The other: the Shrimp Boat provided us with our most fancy outing of the trip as well as the most delicious fresh fish right on St. Andrew's Bay. Definitely worth a trip off the Panama City Beach strip.
Old St Andrews
We spent the rest of the week exploring the area, eating, swimming, snorkeling, taking a self-guided tour of an alligator park, eating, running on the beach and eating some more.

The day before the race, the weather was so severe that Amber didn't do her bike for fear of being blown out to sea and the water was so choppy that the Red Do Not Swim flags were flying high. So what to do? I decide it's as good an opportunity as ever to ride my $3.50 inflatable raft I had picked up from Walmart. The tricky part of the chop wasn't just the strength of the undertow but the direction. Instead of just going directly out to sea, it would pull you to the side as well. Pretty much creating a dishwasher effect. Straddling the inflatable, I'd last two or three waves and then be 200 yards away from the hotel. Not the wave riding I had in mind but a fun experience nonetheless. That evening, Amber and my friend Audra(race director at the awesome Timberman 70.3 event), had given us VIP passes to dinner. We get there and it's free drinks at the bar and the most raw oysters I've ever seen. After about a dozen raw oysters and a beer or two(it was unfortunate this was before the race and not after), we headed home knowing the race would come early as always.

When we awoke, the wind appeared to have died down a bit but when we got to the race site, the waves didn't look any better. These were certainly the times when I appreciated being a spectator. I hunkered down in the VIP viewing area next to a slew of Bahrainians(?) who were supporting two Sheiks who were racing. In my shorts and T-shirt next to this entourage in down jackets must have made for a funny sight. Amber arrived behind the front pack by about 1 minute on the first of two laps in the ocean looking beleaguered. Just getting past the breakers on the second lap seemed like quite the struggle. I could tell that this race wasn't going to be easy...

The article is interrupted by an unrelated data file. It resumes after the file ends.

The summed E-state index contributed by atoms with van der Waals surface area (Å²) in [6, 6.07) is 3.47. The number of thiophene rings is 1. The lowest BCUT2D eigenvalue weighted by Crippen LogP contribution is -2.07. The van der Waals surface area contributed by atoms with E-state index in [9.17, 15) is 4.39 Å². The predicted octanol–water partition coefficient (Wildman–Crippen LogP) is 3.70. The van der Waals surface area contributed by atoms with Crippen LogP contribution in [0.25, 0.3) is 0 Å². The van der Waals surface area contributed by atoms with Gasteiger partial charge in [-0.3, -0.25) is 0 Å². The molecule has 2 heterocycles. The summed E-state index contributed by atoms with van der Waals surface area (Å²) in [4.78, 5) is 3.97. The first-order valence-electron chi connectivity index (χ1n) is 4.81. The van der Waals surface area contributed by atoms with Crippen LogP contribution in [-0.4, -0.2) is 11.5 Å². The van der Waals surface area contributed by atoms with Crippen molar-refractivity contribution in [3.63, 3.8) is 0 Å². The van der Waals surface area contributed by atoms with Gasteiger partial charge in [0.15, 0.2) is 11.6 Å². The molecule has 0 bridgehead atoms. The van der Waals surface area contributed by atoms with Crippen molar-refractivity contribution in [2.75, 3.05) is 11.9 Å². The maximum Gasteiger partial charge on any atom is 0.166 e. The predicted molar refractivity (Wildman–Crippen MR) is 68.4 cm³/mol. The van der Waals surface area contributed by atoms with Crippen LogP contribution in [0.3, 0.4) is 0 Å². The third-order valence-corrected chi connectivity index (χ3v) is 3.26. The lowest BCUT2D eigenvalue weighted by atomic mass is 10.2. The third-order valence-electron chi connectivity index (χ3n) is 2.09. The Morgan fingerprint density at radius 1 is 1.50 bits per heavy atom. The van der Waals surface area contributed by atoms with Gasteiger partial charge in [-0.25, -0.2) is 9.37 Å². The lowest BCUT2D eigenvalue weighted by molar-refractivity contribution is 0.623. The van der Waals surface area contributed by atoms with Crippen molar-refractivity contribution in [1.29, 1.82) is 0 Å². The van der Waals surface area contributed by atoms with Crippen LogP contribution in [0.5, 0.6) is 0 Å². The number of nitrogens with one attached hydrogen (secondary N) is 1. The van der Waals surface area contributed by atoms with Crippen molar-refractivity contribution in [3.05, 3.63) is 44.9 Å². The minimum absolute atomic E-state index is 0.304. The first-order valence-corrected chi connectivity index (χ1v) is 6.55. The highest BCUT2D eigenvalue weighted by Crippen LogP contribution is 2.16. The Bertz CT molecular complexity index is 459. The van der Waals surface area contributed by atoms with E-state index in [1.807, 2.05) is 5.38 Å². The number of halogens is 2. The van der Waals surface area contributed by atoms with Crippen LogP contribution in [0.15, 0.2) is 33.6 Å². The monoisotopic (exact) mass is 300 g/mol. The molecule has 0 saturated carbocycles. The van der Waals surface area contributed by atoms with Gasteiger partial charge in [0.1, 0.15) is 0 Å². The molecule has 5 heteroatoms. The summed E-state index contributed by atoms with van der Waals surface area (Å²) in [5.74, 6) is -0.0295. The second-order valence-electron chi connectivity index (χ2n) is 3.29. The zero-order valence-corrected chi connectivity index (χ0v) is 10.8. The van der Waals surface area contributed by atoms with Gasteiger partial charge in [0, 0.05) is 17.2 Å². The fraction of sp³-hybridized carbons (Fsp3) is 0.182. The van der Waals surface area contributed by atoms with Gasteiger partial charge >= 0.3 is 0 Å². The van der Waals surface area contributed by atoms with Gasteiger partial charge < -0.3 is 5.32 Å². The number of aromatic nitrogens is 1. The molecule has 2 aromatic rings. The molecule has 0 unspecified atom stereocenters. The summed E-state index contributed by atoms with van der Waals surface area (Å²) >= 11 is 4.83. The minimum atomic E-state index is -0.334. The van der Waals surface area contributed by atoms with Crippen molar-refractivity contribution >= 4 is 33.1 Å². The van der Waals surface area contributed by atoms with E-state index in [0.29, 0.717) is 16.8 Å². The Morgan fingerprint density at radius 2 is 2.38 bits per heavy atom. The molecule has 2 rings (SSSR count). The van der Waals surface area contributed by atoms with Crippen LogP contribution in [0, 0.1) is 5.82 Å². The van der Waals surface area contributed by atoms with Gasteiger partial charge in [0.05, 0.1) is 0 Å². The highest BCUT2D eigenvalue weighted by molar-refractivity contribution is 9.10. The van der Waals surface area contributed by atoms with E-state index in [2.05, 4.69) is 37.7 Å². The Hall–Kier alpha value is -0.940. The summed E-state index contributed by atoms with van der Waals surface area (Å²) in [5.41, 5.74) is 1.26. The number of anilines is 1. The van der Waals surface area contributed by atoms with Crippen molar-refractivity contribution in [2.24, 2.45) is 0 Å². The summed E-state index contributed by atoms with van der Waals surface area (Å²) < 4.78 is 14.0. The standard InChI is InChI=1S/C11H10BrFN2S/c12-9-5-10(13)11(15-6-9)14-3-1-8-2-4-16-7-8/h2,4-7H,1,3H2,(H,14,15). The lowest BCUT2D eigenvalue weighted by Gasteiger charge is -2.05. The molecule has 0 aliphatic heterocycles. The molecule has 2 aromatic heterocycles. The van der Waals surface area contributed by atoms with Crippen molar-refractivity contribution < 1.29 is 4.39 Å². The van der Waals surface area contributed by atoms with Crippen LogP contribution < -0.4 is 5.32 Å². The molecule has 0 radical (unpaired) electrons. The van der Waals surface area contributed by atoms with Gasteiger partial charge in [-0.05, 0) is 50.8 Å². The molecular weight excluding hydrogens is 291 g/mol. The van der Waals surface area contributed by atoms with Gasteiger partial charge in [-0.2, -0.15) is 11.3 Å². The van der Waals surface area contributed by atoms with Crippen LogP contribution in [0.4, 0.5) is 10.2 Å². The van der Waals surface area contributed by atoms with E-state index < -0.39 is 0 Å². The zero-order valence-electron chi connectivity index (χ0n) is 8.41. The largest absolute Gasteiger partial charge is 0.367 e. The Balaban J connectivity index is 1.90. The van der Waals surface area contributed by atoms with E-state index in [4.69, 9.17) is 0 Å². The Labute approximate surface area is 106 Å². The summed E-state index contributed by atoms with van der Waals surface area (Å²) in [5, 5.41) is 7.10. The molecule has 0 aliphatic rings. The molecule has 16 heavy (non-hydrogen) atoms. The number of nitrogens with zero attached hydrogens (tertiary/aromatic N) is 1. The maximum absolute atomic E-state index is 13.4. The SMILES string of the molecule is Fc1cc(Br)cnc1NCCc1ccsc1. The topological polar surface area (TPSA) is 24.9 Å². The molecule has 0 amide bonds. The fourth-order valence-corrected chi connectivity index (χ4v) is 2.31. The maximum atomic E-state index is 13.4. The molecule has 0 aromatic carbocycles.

Due to her struggles in the swim, Amber got out of the water almost 1 1/2 minutes back from the main pack of women. Darn! This would make for a very long and lonely ride. I decided that I would drive ahead on the course a little to cheer her on and combat the loneliness. I originally started out thinking I'd do a "little cheering" but after seeing her a few times and watching as she was closing the gap on the pack ahead of her, I couldn't help but continue riding. I'd go ahead find a good place to park and cheer, maybe get a coffee, or explore the area(I found this really cool state park with natural springs on a small side road) and then get a chance to see her zip by.
The natural springs
Amber zipping by
And that's how I racked up an additional 112 miles on the rental car.
Amazingly, she actually WAS catching that pack ahead of her and she had moved up a few spots and rode an astoundingly fast 4:48[side note: at IM Mont Tremblant, as an age grouper(i.e. with the ability to slip stream and benefit from the draft of faster swimmers), I rode a 5:40 and was pleased. Ergo: Amber is a BEAST!].